State of the Arts: Show and tell

Travelogue: “I’m inspired by the sights and sounds and smells,” Photographer Jessica Rehfield says. “Each photograph is like a window.” Photo by Rehfield

Everyone loves a great return and Friday, May 9, brings two. Jamaica People, opening in West Asheville, presents images a local photographer brought back from her trips to that Caribbean Island. And in downtown Asheville, media and design forum PechaKucha night returns after a lengthy hiatus.

Not your average vacation photos

Photographer Jessica Rehfield initially traveled to Kingston, Jamaica, to visit a friend. While there she gravitated toward the city and its people rather than the beach — making many local connections along the way. She also got a tutoring job with a Kingston-based reading center, which led to a half-dozen return trips over the past five years.

The result is Jamaica People, comprising more than 70 works by the Asheville-by-way-of-Alaska artist. The show, which opens Friday, May 9, at the West Asheville Library, offers intimate views of an underground urban landscape. Rehfield’s photographs capture street vendors peddling T-shirts and hats. They ease past generations-old sidewalk restaurants and tenements and wind through Kingston’s labyrinthian alleys and into the depths of the capital city’s seldom-seen core: Trenchtown.

Jamaica People revolves around a series of eight 18-by-24-inch color portraits of the Trenchtown denizens whom Rehfield came to know during her trips. She tutored some and did ride-alongs with others. Her subjects are cooks and cabbies, hustlers, friends, parents and Rastafarians. One image of an unnamed, bearded cook was taken deep within the city’s maze. He’s in his kitchen, tucked far enough off the street as to blot out most of the natural light. Like many Jamaican Rastas, his dreadlocks are worn not for fashion but in political protest. And his food is strictly vegetarian. On that particular afternoon, he made a saltless vegan stew and introduced Rehfield to the phrase “Ital is Vital” — ital is the Rasta diet.

Another image captures a woman named Anty J. She’s posed next to her coal-fired stove with a handful of aluminum pots and pans lined up against the wall. Her kitchen isn’t near the alleyway: It’s in it. So is she, barefoot on the dirt-and-rubble floor, wearing a red-and-white checkered apron over shorts and a hot pink shirt. “There aren’t corporate ladders to climb,” Rehfield says. “Instead, there are areas where people live and work that they have inherited. They hold on to them.”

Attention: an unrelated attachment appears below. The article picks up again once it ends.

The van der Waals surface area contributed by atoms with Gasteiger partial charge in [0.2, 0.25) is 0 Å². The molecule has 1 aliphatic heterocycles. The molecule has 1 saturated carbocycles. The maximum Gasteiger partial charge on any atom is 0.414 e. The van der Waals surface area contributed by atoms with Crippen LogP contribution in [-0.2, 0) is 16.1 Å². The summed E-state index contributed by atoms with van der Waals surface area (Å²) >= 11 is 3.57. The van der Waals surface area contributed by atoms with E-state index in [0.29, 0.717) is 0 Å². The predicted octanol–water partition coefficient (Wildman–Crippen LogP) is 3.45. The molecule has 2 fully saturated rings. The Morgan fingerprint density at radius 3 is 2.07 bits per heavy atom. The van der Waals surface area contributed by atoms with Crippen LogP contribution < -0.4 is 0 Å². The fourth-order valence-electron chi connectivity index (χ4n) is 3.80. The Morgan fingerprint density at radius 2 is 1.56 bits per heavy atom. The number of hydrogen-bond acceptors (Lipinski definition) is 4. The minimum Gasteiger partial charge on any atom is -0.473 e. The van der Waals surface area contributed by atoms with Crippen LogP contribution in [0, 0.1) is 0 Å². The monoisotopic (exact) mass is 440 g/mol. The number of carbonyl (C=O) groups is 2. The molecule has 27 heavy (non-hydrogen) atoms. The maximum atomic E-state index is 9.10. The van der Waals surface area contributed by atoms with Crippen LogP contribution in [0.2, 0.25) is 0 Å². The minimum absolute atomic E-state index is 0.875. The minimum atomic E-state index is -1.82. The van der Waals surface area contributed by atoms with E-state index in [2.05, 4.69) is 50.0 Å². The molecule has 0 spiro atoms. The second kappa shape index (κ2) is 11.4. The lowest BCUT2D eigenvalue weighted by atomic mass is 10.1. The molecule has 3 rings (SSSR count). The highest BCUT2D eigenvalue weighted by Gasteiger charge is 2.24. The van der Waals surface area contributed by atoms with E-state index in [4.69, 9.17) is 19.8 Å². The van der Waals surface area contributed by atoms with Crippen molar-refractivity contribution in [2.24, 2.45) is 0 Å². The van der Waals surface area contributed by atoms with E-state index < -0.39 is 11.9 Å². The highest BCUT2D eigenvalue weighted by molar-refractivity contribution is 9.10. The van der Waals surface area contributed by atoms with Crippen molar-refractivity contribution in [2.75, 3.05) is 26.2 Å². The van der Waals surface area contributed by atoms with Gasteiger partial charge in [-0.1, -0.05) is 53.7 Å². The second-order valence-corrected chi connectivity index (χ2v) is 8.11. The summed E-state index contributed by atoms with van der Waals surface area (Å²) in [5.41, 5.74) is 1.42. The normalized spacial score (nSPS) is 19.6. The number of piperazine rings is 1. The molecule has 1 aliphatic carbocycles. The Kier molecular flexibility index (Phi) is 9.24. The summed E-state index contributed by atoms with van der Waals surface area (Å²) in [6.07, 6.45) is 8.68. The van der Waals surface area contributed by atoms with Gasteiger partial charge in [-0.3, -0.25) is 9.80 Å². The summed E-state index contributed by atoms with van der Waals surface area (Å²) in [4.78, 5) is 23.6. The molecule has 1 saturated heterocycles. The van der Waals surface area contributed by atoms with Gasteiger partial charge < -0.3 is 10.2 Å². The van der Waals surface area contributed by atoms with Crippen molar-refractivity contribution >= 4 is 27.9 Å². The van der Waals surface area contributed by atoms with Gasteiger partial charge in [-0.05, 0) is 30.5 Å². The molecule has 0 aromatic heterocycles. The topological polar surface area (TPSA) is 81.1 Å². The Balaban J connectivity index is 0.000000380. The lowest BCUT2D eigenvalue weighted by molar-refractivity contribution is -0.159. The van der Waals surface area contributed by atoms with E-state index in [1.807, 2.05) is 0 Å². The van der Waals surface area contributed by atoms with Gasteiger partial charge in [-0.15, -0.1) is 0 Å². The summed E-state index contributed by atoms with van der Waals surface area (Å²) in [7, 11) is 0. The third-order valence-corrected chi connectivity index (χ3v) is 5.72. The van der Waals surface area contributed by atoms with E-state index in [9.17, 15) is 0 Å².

An up-close portrait of a man in the back of a cab sheds light on life off the island, if only for a moment. For some, Rehfield says, “There’s this mentality — the ‘barrel mentality’ — that the people at home will be  saved by the people who go out, who leave Jamaica and send money home.” In this case the man is the cabdriver’s cousin, who left Jamaica years ago, bound for the U.S. He was gone a mere month, Rehfield says. He didn’t find work; he returned in defeat.

Each photograph is accompanied by similar excerpts from Rehfield’s conversations with her subjects. The portraits are also supported by smaller atmospheric street shots of the neighborhoods’ narrow corridors and busy avenues.

“There’s a disconnect from what is understood of this culture,” says Rehfield, which is what she wants to open up through these photographs. While searching for a glimpse into each individual, the photos are also about drafting a broader social topography. They seek out and expose the cluttered, densely populated landscape, which seems light-years away from the pristine white sands of a Sandals commercial.

“I’m inspired by the sights and sounds and smells,” Rehfield says. “Each photograph is like a window, a view into their world, a background to the neighborhood.” What’s more, rather than indiscriminately snapping pictures of people in and around town, Rehfield drafted agreements with each of her subjects. Proceeds from the sale of a photograph will be split with its subject.

“I wanted there to be an element of collaboration,” says Rehfield. “These are people’s lives and neighborhoods, and I’m trying to retain respect for that.”

Jamaica People is on display at the West Asheville Library, 942 Haywood Road. The show opens Friday, May 9, 5 to 8 p.m.

The art of chit-chat

It’s been well over two years since the last PechaKucha, an international short-format media and design forum, took place in Asheville. It finally returns (as PechaKucha Night, Vol. 6) on Friday, May 9, held at The Center for Craft, Creativity & Design and organized by the Asheville Design Center and Ninebar Creative, which plan to co-produce such events quarterly.

The program, founded by the Tokyo-based Klein Dytham Architecture in 2003, features a series of rapid-fire Power Point-style presentations underlined by a common design-based theme. PechaKucha, a Japanese phrase that means “chitchat,” is now in over 700 cities worldwide. Each locale adheres to the same simple yet strict guidelines: presenters show 20 slides for 20 seconds each. A presentation lasts exactly six minutes and 40 seconds.

While the format may be streamlined, the thematic content differs from city to city. PechaKucha Night, Vol. 6 will feature eight presentations focused on multimodal transportation. Local nonprofit Asheville on Bikes is a partner for the event.

But that’s not to say that it will be solely about bikes: Multimodal can include any number of approaches, says Chris Joyell, Asheville Design Center’s executive director. “We’ll have folks representing all forms of transportation. Ideally, we’ll have someone doing a presentation on floating down the French Broad River.”

Pecha Kucha Night, Vol. 6 takes place at The Center for Craft, Creativity and Design, 67 Broadway, Friday, May 9, at 8 p.m. $3 suggested donation. or


About Kyle Sherard
Book lover, arts reporter, passerby…..

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